She told Diggers & Dealers in Kalgoorlie today that the company had budgeted a "significant" lift in exploration spend over the next two years.
"To underscore this point, this year will be the highest annual spend for exploration in Nickel West since BHP acquired the WMC assets in 2005, a testament to the focus and commitment BHP has to its nickel business right now," she said.
"Nickel exploration targets are also being advanced internationally, which is great to see."
BHP has a 7.4 million tonne nickel endowment in the Agnew-Wiluna Belt of Western Australia, covering 120,000 hectares.
"That still remains largely unexplored. That's exciting," Farrell said.
"This is a highly prospective strip, approximately 150km-long and has a number of deposits that we are looking to understand further and potentially mine."
BHP is bullish on nickel due to its forecast that 60% of all car sales will be electric by 2030, rising to 90% by 2040.
"The dominant battery chemistry powering this global fleet is expected to rely on nickel," Farrell said.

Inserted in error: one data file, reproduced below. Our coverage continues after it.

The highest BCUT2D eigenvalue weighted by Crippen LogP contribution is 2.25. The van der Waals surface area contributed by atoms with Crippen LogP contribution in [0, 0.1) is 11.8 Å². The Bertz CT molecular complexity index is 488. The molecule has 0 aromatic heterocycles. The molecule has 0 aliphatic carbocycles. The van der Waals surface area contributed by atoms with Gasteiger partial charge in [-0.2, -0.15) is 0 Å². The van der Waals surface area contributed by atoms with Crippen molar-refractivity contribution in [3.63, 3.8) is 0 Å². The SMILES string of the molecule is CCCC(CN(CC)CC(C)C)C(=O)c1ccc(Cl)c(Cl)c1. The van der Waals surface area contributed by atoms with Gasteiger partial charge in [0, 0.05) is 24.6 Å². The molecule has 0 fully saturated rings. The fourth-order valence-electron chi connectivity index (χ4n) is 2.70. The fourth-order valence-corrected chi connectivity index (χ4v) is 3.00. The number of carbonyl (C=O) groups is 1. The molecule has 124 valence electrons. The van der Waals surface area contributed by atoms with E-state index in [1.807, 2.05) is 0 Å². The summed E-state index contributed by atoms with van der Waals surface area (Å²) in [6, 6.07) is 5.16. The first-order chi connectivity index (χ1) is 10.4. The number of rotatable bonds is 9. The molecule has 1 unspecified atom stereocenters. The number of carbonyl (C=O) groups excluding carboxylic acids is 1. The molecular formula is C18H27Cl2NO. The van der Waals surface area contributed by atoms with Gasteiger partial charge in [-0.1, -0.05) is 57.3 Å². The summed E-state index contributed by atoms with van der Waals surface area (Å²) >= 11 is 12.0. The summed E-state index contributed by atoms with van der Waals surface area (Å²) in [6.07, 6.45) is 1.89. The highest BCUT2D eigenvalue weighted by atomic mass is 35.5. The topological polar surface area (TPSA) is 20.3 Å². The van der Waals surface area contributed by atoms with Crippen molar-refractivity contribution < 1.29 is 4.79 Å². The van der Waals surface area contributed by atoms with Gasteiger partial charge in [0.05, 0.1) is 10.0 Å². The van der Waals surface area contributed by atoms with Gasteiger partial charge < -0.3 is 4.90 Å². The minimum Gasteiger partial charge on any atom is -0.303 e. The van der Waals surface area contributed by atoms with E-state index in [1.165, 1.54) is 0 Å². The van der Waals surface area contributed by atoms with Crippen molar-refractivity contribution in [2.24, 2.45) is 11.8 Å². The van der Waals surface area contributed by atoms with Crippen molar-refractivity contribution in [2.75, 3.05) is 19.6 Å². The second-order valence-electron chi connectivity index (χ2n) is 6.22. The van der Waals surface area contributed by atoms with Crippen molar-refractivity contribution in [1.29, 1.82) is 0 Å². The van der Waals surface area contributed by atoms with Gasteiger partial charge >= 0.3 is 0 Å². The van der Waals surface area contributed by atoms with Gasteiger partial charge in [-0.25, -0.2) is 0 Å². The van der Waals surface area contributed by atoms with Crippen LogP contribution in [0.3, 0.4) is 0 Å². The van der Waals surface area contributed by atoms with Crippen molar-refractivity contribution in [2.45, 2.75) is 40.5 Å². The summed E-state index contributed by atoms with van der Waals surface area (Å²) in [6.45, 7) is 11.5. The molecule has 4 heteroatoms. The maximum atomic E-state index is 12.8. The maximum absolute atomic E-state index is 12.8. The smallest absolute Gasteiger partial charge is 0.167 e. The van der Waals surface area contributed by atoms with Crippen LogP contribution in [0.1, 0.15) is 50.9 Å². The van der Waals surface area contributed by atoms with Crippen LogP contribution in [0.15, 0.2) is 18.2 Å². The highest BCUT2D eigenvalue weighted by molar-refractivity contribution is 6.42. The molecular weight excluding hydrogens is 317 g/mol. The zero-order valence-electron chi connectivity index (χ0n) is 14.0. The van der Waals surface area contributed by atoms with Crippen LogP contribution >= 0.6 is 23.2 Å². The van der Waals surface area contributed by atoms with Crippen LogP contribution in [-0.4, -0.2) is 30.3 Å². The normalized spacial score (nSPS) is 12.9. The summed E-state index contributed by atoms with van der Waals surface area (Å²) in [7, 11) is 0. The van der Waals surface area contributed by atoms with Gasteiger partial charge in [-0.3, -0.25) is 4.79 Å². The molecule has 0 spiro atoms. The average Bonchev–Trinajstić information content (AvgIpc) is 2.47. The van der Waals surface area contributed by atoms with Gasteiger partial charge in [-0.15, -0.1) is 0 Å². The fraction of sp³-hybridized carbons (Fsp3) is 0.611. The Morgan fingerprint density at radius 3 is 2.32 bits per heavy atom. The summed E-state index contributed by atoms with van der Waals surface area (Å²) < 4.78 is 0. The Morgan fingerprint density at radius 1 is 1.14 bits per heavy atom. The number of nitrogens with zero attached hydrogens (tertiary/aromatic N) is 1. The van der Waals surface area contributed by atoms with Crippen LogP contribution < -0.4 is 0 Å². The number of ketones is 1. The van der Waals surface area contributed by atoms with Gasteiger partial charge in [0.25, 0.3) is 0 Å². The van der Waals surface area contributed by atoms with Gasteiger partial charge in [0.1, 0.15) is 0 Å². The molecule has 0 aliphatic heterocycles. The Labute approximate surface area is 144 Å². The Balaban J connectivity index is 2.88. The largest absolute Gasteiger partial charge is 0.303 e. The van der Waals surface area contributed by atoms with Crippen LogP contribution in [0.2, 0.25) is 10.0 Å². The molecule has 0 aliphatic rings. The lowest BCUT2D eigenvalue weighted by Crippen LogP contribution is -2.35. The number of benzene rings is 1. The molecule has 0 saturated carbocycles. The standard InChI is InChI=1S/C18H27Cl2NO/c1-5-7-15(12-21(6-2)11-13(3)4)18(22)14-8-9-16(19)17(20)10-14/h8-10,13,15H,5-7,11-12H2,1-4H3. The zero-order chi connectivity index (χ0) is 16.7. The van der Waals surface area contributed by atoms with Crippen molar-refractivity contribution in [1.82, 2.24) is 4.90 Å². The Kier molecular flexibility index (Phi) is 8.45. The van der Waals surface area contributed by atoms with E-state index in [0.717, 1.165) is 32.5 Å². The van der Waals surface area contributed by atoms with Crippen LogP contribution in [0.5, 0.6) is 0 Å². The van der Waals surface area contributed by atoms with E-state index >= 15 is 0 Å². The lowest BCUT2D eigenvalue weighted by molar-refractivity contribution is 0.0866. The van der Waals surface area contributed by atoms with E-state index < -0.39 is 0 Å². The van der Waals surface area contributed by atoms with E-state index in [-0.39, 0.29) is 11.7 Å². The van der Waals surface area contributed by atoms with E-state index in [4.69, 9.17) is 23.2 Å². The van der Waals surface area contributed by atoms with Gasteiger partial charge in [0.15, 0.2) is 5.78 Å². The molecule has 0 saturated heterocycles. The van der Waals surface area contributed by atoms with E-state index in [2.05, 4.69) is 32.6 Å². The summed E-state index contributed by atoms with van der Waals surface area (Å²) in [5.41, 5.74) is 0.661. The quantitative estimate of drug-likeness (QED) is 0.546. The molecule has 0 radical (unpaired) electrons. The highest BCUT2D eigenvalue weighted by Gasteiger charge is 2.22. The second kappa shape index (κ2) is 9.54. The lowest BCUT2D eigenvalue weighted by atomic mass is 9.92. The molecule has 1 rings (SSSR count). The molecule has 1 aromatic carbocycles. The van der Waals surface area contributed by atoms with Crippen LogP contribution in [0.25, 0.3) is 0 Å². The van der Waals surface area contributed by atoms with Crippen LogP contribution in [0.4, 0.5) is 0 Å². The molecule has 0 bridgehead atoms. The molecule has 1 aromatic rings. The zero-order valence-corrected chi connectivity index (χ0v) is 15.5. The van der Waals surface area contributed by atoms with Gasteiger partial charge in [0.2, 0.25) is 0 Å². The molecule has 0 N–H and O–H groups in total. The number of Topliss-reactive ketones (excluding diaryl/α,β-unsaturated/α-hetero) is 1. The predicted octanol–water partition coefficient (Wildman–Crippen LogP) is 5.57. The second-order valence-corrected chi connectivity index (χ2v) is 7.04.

"Locally, Canberra is the first jurisdiction in Australia to mandate that all new cars must be electric, by 2035.
"This megatrend, combined with a firm demand base from the traditional stainless and class-1 applications, means we anticipate demand for nickel in the next 30 years will be 200-300% of demand, in the previous 30 years.
"In BHP's 1.5 degree Celsius scenario, where decarbonisation and electrification is sharply accelerated, this figure is closer to four-fold.
"This represents only demand for primary nickel - after accounting for traditional recycling and the rise of a circular economy in the battery supply chain, total nickel use in finished products is likely to be even higher."